Music & Malts 2023

Music & Malts 2023

April Outturn 2023 Article

I come from a rather music-oriented family background. I went through a music-focused high school, the same school my mother and grandmother went through, on trumpet as my main instrument. I also had to study piano as a mandatory course, music theory, musicianship, advanced composition, Viennese modelling, audiology, transcription, sight-reading, arranging, notation, orchestration, and recording tech. 


I’ve also been lucky enough to perform with some incredible ensembles, solo with an orchestra, travel parts of the world with a band, Scandinavia with a quintet, and section with some of the best orchestras in Australia. I’m not saying this to brag, I’m saying this to let you know this was the easy part when compared to pairing whisky with music! Reading black dots on a page and turning it into music is a breeze when compared to finding that perfect whisky pairing with music. 

Pairing whisky with other things is also relatively a bit easier in some ways, depending on who you ask and to what lever of complexity you’re striving for. Whisky with food, with chocolate, with mixers, with fruit, with citrus, etc. This is all fun in the flavour and can invoke those mind-blowing moments of where the perfect pairing comes together in either a complimentary or contrasting way. It’s rare, but when it happens a certain perfect pairing can change everything we think in food and spirit. It re-wires our brain. It creates those moments of flavour elation which seem almost impossible in meeting textures together. I’d like to think that it might be possible to occasionally create the impossible here as well.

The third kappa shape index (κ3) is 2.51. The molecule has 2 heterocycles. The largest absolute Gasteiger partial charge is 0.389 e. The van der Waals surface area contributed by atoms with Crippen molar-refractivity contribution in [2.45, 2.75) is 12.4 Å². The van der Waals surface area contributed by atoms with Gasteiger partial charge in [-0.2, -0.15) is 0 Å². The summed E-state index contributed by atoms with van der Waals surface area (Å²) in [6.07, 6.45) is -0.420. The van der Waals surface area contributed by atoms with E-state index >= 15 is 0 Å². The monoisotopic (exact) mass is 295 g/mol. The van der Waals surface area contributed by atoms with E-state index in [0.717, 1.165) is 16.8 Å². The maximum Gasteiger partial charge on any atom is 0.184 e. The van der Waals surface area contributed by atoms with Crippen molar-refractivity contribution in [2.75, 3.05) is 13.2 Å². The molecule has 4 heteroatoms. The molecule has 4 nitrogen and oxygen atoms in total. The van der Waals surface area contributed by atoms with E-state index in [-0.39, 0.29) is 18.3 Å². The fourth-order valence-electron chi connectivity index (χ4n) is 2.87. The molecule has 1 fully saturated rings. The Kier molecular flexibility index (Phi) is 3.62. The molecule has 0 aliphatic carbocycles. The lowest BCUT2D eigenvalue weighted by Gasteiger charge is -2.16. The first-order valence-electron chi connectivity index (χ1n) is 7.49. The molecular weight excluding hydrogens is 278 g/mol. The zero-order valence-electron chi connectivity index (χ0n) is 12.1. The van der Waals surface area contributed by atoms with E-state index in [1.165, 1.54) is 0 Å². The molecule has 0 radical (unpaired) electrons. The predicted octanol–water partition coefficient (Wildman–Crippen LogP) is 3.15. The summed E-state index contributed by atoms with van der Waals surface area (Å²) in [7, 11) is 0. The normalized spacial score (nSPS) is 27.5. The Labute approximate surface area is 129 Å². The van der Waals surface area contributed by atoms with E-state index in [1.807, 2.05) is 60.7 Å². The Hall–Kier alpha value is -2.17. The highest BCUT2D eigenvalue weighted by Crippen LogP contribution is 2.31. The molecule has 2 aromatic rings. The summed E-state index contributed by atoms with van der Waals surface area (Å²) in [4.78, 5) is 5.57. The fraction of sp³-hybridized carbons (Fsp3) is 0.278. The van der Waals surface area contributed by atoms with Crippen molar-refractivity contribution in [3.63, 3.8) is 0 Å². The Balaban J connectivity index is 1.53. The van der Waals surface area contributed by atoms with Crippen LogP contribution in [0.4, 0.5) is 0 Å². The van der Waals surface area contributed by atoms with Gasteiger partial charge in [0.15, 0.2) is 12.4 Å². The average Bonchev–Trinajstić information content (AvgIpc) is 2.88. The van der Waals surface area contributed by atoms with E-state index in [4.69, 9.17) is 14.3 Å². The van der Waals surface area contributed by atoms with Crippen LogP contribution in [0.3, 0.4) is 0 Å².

You want to know what’s harder than all of that sometimes? Pairing music and malts! Yes, it’s true. Music is infinitely subjective, and will mean something to someone that carries no meaning to someone else. So then we find the technical aspects of pairing: this whisky is a nice big grubby peated malt. That could pair with a big dirty grubby metal album? Maybe, but that comes across as a bit mono-dimensional and simplistic. A bit like pairing blue cheese with peated whisky; sure it  often works, but is only one side of the story and lazy. Ok so we then have to look at character in music vs character in malts. Maybe start by pairing the textural and timbral qualities of the music with the textural and timbral qualities of the whisky? A whisky that is thick in mouthfeel with an album who’s production quality is thick and cloying? How about The Beach Boys’ Pet Sounds with a big creamy Glencadam? Or on the other end of the spectrum, some Leroy Anderson with this month’s 2.134 ‘Herbs on a sponge cake’? It has been a while between Light & Delicate flavour profile appearances, and the last one we saw was a properly incredible Welsh whisky from memory! 

I guess my point here is we need to find the ‘anchor’ for each of these pairings, much more so than simplistic flavour pairings can cater for. The mix of texture, time, origin, and personal connection will play a much stronger role. I hope you enjoy our month of Music & Malts for its 2nd year running this April. As always, you can catch some cask previews on our YouTube channel (of which we’d love for you to hit the subscribe button too), and more at our amazing experiences this month.


Cheers, Matt


This article features in the April 2023 Outturn — bottles will be available to purchase on Friday the 7th of March at midday AEDT exclusively to members of The Scotch Malt Whisky Society. Not a member? Click here to learn more about the world’s most colourful whisky club.


About the Author:

Matt Bailey is the Branch Director for the Scotch Malt Whisky Society Australia. He's tirelessly trying to meet every member and share a dram with you all.

Register as a Taster!